“Hannah says the N-word, and then Hannah disappears, doesn’t say anything. Like, she’s gone. And we get criticism on this podcast because we said that Hannah was wrong for what she did. That’s about where we left it,” the former Bachelor, 31, said during the latest episode of “The Ben and Ashley I. Almost Famous Podcast,” released on Wednesday, June 3. “And Ashley, I’ll stick to that. Now, there is more to the story here.”
Iaconetti, 32, then clarified that the response “wasn’t that bad but there were people out there.” She added that she and Higgins “never insinuated canceling her,” while he noted that they would “never” dismiss Brown, 25, because of the ordeal.
“My hope is that we turn to forgiving, loving, accepting Hannah but recognizing what she did was wrong. What she said was wrong,” Higgins continued. “If you’re a Hannah fan, I urge you to hear what I’m saying. What she said was not right. Her apology was not great. She blamed her brother, and she posted on Instagram originally. Two weeks later, she comes out with an apology that I hope we can all listen to — as friends, as family, as fans. I hope we can hear what Hannah says and hey, she has a lot to learn, but she’s not saying she was all right.”
The Indiana native went on to suggest that those whom Brown offended were willing to move on. “Hannah made a mistake. I think everybody was begging for her to apologize and speak out because we were ready to forgive,” he said. “I think the black community — from my friends that are black, from what Rachel Lindsay has said, what Mike Johnson has said — they were ready to forgive.”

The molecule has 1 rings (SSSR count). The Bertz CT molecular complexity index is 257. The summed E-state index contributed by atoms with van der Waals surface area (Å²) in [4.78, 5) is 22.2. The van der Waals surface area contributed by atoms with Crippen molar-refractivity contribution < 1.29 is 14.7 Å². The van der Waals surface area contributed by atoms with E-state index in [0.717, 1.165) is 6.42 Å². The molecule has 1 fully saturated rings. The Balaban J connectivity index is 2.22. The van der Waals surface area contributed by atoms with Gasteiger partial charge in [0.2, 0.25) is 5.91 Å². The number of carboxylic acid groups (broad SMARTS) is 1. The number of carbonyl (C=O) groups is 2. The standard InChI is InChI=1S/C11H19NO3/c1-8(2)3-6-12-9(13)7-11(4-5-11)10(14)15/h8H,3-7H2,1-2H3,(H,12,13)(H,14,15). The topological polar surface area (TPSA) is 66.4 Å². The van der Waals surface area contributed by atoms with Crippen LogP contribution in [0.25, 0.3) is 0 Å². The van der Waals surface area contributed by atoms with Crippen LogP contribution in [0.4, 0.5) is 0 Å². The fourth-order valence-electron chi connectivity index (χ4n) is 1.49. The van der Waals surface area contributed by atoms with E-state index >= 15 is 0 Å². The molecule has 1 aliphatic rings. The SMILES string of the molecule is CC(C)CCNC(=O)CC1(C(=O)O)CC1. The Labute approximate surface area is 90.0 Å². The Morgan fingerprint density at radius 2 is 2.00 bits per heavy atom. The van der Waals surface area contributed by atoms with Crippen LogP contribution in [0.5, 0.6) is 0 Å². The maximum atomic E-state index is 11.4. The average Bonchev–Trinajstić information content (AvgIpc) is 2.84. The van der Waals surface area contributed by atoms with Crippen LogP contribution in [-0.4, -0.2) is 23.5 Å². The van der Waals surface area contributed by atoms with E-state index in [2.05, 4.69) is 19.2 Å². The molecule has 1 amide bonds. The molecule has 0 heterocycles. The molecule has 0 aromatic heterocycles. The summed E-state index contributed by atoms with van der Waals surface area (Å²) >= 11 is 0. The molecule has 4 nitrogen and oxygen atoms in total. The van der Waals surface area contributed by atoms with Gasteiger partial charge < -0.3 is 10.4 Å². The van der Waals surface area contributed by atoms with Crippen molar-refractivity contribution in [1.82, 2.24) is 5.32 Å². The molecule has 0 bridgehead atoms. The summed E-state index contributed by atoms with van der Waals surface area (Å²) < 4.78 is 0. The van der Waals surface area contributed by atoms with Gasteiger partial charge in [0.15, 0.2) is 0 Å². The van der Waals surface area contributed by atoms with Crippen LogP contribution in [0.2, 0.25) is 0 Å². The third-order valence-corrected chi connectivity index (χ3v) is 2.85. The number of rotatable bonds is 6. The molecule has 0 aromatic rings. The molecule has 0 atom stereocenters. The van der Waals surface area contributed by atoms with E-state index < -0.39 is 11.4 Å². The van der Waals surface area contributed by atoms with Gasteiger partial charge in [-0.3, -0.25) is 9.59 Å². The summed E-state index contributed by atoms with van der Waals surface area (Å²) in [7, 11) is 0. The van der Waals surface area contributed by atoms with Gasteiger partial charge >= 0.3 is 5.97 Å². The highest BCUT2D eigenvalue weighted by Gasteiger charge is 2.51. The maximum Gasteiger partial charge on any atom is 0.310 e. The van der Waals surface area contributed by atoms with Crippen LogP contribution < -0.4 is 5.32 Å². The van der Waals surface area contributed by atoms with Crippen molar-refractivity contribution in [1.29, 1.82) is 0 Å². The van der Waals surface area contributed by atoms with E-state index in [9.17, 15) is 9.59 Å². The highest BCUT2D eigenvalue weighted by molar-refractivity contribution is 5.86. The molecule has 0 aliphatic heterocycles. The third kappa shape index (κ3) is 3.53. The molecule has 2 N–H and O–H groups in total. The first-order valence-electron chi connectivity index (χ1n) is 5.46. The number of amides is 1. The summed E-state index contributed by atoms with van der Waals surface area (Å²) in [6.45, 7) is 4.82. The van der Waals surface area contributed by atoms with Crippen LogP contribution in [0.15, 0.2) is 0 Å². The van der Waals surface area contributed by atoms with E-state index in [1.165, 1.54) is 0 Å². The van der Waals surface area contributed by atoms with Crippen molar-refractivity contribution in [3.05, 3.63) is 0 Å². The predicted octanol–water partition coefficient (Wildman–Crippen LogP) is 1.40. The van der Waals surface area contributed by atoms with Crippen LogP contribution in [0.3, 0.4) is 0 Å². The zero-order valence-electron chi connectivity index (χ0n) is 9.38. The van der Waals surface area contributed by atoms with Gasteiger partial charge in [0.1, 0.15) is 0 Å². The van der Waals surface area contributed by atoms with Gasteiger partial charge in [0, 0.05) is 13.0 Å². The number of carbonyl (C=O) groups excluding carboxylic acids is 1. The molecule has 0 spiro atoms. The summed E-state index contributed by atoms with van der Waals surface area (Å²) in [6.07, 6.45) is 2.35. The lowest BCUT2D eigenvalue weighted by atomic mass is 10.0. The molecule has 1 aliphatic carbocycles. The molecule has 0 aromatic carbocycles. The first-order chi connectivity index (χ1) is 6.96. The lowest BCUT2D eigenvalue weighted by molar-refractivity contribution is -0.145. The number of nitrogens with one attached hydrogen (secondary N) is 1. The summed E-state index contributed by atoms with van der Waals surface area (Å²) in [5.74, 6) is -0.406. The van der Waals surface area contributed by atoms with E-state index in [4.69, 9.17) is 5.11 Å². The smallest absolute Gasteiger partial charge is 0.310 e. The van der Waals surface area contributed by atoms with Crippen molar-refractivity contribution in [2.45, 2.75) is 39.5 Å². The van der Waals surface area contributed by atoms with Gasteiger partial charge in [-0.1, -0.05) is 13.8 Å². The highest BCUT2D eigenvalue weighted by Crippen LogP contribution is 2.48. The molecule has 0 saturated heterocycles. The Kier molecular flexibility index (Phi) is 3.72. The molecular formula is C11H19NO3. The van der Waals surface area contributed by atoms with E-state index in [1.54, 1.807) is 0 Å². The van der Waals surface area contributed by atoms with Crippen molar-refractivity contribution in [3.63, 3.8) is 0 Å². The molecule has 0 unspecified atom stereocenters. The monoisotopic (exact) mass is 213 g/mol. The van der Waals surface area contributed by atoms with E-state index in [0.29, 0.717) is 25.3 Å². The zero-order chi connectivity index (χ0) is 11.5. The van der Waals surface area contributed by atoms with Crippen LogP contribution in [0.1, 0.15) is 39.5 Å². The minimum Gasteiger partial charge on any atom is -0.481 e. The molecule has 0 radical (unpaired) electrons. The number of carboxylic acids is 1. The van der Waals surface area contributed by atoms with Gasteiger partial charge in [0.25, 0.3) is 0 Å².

Brown made headlines in May when she sang the N-word in DaBaby’s “Rockstar.” She initially claimed she was not the one who said the slur and apologized if she “accidentally” used it.
The former Bachelorette later posted a formal apology on her Instagram Story. “There is no excuse and I will not justify what I said. I have read your messages and seen the hurt I have caused,” she wrote. “I own it all. I am terribly sorry and know that whether in public or private, this language is unacceptable. I promise to do better.”
Brown returned to the public eye on Saturday, May 30, to elaborate on her mea culpa. “Do not defend me,” she told her followers in an Instagram Live video. “What I did and what I said was indefensible. Do not send hateful messages to people who are holding me accountable. … Go on this journey with me. Take the resources that I have and let’s go on this journey together. … I am no longer ignorant and I am no longer going to be part of the problem.”
A source told Us Weekly exclusively last month that the reality star was “really embarrassed and ashamed,” adding that the N-word “is not and never has been a part of Hannah’s vocabulary.”